Sale of hydrogen byproducts is key to success
April 22, 2012
H2 Technologies Group Inc. of Sparks thinks that a hydrogen-fueling station planned in Carson City can be profitable even if it never delivers a bit of hydrogen for vehicle fuel.
The electrolyzer technology at the station will separate water into its component elements, hydrogen and oxygen. While hydrogen-fueled vehicles are all the rage as a method of reducing tailpipe emissions, H2 Technologies is contracting with a supplier of industrial gases to sell oxygen – the waste product – at wholesale for medical and industrial uses.
“That secondary market makes the station profitable from day one,” says Gary Lord, a principal in H2 Technologies. “We create copious amounts of oxygen.” The Nevada State Office of Energy, which has a big interest in development of renewable fuels, has approved a $1.1 million low-interest loan to get the H2 Technologies project.
Lord says that the state loan provides important credibility to the project as its backers now begin to assemble private investors to bring the station to reality.
H2 Technologies executives say they hope to begin construction within 90 days. The station is likely to be completed within six months after construction starts and is operational within a year.
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The facility would be at the Carson Valley Oil bulk plant owned by Ramos Oil Co. Inc. near Arrowhead Drive and Goni Road, just north of the Carson City Airport.
Aesthetic Engineering and Aspen Engineering, both of Reno, are designing the fueling station.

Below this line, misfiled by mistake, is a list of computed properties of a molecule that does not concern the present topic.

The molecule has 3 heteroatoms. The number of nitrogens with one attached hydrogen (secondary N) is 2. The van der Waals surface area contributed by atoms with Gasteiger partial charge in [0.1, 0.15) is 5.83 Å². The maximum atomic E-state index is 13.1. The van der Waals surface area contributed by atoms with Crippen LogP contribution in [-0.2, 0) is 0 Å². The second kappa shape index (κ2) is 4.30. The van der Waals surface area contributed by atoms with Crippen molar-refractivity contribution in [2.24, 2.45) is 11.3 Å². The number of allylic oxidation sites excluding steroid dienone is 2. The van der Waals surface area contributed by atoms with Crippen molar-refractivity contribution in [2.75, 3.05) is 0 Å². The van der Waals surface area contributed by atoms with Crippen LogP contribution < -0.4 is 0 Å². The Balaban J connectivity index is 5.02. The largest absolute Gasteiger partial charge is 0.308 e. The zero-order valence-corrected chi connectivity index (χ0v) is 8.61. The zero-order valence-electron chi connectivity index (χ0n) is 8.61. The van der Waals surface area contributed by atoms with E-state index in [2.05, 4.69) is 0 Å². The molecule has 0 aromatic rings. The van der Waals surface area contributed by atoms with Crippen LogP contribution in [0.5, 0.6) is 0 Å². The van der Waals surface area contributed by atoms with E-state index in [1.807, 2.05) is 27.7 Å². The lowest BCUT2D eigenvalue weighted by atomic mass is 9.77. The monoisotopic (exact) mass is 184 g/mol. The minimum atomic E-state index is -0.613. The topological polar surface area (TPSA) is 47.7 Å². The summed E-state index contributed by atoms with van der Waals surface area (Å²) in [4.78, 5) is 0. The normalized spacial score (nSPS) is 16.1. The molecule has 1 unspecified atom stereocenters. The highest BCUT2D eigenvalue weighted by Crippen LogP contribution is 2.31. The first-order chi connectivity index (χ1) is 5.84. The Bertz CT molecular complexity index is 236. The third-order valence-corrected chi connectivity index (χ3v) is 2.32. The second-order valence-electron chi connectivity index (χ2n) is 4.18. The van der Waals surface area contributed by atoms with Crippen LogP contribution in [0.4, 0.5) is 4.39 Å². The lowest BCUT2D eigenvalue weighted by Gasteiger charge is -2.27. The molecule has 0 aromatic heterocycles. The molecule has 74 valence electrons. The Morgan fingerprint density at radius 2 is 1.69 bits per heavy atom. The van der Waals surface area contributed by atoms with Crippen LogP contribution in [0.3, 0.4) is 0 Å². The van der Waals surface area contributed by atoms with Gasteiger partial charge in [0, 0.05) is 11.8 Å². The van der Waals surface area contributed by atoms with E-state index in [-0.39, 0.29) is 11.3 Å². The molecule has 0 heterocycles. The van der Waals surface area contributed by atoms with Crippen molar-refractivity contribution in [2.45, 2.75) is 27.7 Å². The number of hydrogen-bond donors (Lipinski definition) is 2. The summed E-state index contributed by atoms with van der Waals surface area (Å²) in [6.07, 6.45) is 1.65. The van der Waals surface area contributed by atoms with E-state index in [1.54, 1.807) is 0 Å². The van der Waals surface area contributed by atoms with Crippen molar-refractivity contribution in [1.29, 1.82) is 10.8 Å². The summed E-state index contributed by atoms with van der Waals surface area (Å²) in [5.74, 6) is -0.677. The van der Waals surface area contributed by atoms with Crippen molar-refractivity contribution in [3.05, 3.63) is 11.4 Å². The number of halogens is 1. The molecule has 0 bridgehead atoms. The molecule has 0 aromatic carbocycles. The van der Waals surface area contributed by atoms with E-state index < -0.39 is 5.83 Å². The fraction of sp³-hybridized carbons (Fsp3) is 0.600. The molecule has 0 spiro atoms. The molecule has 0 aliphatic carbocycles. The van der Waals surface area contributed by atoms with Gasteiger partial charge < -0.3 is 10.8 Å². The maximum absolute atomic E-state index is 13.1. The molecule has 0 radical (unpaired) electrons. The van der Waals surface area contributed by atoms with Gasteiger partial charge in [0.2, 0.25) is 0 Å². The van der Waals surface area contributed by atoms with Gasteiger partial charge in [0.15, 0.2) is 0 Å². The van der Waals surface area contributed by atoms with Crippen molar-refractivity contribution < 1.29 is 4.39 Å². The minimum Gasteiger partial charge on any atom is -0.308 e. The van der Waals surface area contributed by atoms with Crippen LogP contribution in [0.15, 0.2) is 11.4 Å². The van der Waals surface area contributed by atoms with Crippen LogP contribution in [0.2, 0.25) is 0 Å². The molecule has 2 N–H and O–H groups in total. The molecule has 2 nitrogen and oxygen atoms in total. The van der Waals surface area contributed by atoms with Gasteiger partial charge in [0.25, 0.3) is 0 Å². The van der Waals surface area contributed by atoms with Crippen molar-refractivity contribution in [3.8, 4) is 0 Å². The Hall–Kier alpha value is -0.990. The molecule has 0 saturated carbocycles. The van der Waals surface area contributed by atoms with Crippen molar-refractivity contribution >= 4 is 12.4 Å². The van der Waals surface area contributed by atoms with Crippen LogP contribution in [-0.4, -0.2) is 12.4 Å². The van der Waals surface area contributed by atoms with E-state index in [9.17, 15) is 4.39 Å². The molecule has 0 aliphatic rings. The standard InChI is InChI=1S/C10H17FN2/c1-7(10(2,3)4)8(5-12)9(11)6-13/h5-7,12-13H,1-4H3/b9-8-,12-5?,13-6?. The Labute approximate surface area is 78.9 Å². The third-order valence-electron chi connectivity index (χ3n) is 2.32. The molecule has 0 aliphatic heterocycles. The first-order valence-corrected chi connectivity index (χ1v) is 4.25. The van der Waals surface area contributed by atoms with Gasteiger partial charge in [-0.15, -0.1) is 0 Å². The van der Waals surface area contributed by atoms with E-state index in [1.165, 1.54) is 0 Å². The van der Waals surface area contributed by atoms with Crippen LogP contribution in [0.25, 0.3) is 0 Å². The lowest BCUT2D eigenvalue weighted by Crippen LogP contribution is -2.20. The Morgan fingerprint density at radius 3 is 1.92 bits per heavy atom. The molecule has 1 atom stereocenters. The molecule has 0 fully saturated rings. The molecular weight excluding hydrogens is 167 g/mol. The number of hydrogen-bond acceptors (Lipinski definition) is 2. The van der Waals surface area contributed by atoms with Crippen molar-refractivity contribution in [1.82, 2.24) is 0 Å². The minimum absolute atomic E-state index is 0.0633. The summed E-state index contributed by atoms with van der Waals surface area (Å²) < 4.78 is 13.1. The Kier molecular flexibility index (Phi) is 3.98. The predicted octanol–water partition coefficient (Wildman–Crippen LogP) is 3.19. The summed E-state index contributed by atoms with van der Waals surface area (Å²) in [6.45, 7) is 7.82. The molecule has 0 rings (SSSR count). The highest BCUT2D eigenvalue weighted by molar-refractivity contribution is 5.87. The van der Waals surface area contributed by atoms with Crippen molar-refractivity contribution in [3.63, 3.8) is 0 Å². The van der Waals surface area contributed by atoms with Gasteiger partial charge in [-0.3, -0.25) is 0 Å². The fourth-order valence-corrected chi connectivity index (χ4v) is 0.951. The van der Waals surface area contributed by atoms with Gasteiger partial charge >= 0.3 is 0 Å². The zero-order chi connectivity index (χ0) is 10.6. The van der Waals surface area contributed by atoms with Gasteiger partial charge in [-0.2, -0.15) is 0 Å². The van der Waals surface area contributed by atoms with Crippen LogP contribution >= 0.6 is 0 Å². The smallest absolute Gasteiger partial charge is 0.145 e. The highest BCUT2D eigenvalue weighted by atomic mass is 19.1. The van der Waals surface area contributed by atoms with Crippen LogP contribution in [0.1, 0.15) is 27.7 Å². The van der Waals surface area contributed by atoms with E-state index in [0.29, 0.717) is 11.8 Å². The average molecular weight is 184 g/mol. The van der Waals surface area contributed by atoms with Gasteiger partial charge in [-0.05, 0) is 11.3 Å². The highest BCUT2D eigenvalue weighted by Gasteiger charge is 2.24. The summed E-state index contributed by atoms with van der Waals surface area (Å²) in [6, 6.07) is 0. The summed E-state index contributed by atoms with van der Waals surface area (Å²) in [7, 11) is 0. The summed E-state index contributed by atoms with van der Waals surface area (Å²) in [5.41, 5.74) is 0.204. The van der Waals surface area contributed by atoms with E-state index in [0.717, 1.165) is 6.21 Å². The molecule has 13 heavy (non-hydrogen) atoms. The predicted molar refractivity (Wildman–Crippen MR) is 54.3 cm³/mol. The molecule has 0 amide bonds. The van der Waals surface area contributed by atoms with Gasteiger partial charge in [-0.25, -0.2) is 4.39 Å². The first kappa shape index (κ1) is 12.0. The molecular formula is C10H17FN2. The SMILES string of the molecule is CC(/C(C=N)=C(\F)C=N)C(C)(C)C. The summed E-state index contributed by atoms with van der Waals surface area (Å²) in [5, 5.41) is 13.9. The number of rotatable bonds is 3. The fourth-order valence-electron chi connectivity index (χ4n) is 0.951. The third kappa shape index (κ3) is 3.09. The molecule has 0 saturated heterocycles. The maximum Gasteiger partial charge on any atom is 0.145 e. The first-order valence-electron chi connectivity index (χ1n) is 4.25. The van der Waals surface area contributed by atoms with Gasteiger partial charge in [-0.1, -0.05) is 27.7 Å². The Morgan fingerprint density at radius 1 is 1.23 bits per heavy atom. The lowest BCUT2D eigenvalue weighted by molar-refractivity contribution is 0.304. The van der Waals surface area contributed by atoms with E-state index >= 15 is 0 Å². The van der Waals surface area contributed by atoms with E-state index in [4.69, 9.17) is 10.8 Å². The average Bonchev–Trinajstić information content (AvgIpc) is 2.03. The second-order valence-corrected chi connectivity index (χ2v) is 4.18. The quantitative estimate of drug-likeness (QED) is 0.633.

H2 Technologies is using a part of the money it’s raising from the state and private investors to help resolve the classic chicken-and-egg problem that faces the hydrogen-fueled transportation industry.
Without hydrogen-powered vehicles, developers have no reason to build fueling stations. But without fueling stations, vehicle buyers have no reason to purchase hydrogen vehicles.
H2 Technologies is buying a small fleet of hydrogen-powered vehicles – currently, four converted Toyota Prius models and two Ford Focus conversions – that it will lend to motorists in hopes they’ll become enthralled with hydrogen-powered vehicles.
Then there’s the matter of figuring a price for hydrogen sales at the pump.
The cost structure is simple, Lord says. The capital cost of a small station with its electolyzers and compressors, the purchase of about 100 gallons of water a day and the big expense of electricity to drive the separation of water into hydrogen and oxygen.
At that, along with the appropriate state and federal taxes, hydrogen from the plant likely would sell at about $10 a kilogram, Lord says. Assuming that hydrogen-powered vehicles can travel 60 to 70 miles on a kilogram of hydrogen, the $10 price is competitive with gasoline, Lord says. And the only tailpipe emission is water vapor and a little hydrogen.
The price could be reduced substantially if power is available from a renewable source such as a solar or geothermal installation, he says. One hundred gallons of water through the station’s electolyzers, Lord says, would be enough to fuel about 80 cars a day.
Assuming the Carson City fueling station is successful, H2 Technologies has its eye on the California market where clean-air mandates by the state government are bringing substantial attention to hydrogen as an alternate fuel.
Robert Nellis, a program manager with the Nevada State Office of Energy, said state officials are interested both in the renewable-energy production of hydrogen fueling stations as well as the possibility that they will create jobs.